The brain is not only the central organ controlling our thoughts and behavior, but it also fulfills the more ordinary tasks of controlling processes important for our bodily life. That’s why it connects and works closely with the two external circuits needed to regulate basic vital functions, maintain stability, and deliver sensory information and information for remote muscle control. Both of these circuits fulfill an important role, but they do not determine the feeling of consciousness. That is why the center of our interest will be the central nervous system, which traditionally has two parts: the brain (including the brain stem and cerebellum) and spinal cord. This distinction is related to their evolutionary origin and also to the sequence of development in fetal life. In the brain they are closely related.

Let’s recall their role:

  • The spinal cord is a thick bundle of nerves about 1 cm in diameter, and it regulates spontaneous basic reflexes, such as the knee reflex. The stem axon bundle goes from the brain to the spinal cord. It contains also a few motor neurons that control simple reflexes. These neurons allow the body to respond immediately without information processing in the conscious part of the brain. An example is the withdrawal of a hand after a burn or the automatic evasion of an oncoming object, even though it has not even been consciously recognized.

  • The cerebellum deals with the control and coordination of movement, the regulation of muscle tone, and maintaining the proper (most often vertical) posture of the body.

  • The brain stem, the so-called “reptilian brain,” includes the medulla, pons, and midbrain, and it owes its name to the fact that it appears in cold-blooded animals at an early stage of evolutionary development. It fulfills many regulatory functions. The brain stem affects the remaining areas both by direct stimulation and regulation of various neurotransmitters. According to Wikipedia, there are the respiratory center, heart-regulating center, blood-pressure-regulating center, body-temperature-regulating center, metabolic control center, pituitary gland, eye and ear reflex centers, integration center of motor and sensory stimuli, and reticular formation of the brain stem responsible for the ability to be awake, stay awake, and wake up. The brain stem is also the focus of nerve centers for the following reflex actions: sucking, chewing, swallowing, vomiting, sneezing, coughing, blinking, sweating, and regulating metabolism. (All these reflexes are congenital and are already present in newborns.) Part of the brain stem is, inter alia, the “reticular formation” lying in the medulla of the brain stem. The reticular formation is responsible for the ability to be awake, the state of consciousness, the bones, and the ability to wake the brain. It also stimulates the muscles, providing a general tonus modulated by the cerebellum. The reticular formation is considered to be a “motivational” system, giving rise to various types of actions, switching between extremely different pairs of behaviors regarding general arousal (sleep/wake), movement (rest/movement), eating (hunger/satiety), excretion, and sexual activity. A correlation was found between the excitability of reticular formation and the type of personality.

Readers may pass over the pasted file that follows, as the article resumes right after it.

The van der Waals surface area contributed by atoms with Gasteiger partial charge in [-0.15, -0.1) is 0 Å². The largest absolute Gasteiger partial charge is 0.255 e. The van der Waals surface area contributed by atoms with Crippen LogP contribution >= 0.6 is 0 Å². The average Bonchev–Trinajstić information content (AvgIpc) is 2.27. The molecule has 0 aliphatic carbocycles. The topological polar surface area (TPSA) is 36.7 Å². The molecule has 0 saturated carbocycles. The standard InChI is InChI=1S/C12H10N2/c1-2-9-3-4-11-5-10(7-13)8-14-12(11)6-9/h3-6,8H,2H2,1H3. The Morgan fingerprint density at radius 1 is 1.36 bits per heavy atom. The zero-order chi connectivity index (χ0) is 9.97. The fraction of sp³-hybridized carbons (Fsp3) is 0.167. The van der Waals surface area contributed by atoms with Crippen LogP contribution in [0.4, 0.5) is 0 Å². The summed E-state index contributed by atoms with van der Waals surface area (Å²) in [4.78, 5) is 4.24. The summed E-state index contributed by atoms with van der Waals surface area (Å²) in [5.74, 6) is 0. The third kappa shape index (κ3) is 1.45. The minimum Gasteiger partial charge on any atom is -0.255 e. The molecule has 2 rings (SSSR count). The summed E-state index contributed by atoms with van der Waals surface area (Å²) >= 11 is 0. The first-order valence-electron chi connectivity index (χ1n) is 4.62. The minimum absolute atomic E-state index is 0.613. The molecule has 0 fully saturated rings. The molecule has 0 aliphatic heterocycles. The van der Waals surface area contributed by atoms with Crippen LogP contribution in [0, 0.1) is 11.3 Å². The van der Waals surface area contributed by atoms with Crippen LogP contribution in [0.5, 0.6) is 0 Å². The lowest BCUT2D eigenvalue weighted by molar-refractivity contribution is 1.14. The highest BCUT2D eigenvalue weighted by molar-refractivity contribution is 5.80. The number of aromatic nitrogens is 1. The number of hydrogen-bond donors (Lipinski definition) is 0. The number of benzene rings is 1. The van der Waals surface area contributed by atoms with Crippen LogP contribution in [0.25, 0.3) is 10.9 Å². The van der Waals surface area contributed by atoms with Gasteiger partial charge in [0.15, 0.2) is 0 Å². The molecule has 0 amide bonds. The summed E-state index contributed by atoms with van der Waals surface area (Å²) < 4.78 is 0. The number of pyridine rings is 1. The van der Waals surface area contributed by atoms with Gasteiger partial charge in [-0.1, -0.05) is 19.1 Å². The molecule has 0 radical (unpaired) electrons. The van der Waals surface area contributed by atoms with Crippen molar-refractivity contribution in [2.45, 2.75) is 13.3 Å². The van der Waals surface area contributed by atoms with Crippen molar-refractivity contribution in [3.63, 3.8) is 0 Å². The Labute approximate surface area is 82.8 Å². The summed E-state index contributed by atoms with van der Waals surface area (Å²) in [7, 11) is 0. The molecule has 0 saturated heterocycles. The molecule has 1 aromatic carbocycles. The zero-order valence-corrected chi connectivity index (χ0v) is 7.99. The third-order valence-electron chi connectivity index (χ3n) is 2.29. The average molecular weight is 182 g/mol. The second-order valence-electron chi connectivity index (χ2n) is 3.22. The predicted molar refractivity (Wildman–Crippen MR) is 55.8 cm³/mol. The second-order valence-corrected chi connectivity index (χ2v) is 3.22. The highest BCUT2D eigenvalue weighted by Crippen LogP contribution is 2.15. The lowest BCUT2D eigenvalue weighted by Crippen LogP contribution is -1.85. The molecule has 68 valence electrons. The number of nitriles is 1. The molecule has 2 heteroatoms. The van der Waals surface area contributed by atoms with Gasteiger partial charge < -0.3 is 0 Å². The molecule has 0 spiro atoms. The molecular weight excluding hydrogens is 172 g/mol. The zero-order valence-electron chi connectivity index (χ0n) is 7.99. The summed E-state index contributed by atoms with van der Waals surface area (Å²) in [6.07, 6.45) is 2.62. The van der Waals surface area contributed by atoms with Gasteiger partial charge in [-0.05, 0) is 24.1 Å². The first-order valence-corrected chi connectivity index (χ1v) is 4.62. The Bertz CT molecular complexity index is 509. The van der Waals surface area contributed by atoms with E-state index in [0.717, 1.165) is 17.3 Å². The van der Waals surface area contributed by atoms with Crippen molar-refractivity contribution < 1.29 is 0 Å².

Let’s move on to the tasks performed by the main parts of the brain proper. The thalamus makes a preliminary assessment of sensory stimuli and sends them to the cortex. It regulates circadian cycles, sleep, and wakefulness. It plays a key role in the integration of sensory and motor information, the processes of attention, and control of access to sensory data. It works with the limbic system, sending signals about the stimulation of emotions, allowing quick, instinctive reactions. The thalamus, cooperating with the brain stem and the cortex, has an influence on what information reaches the cortex and how strongly different areas and ways of its operation are activated.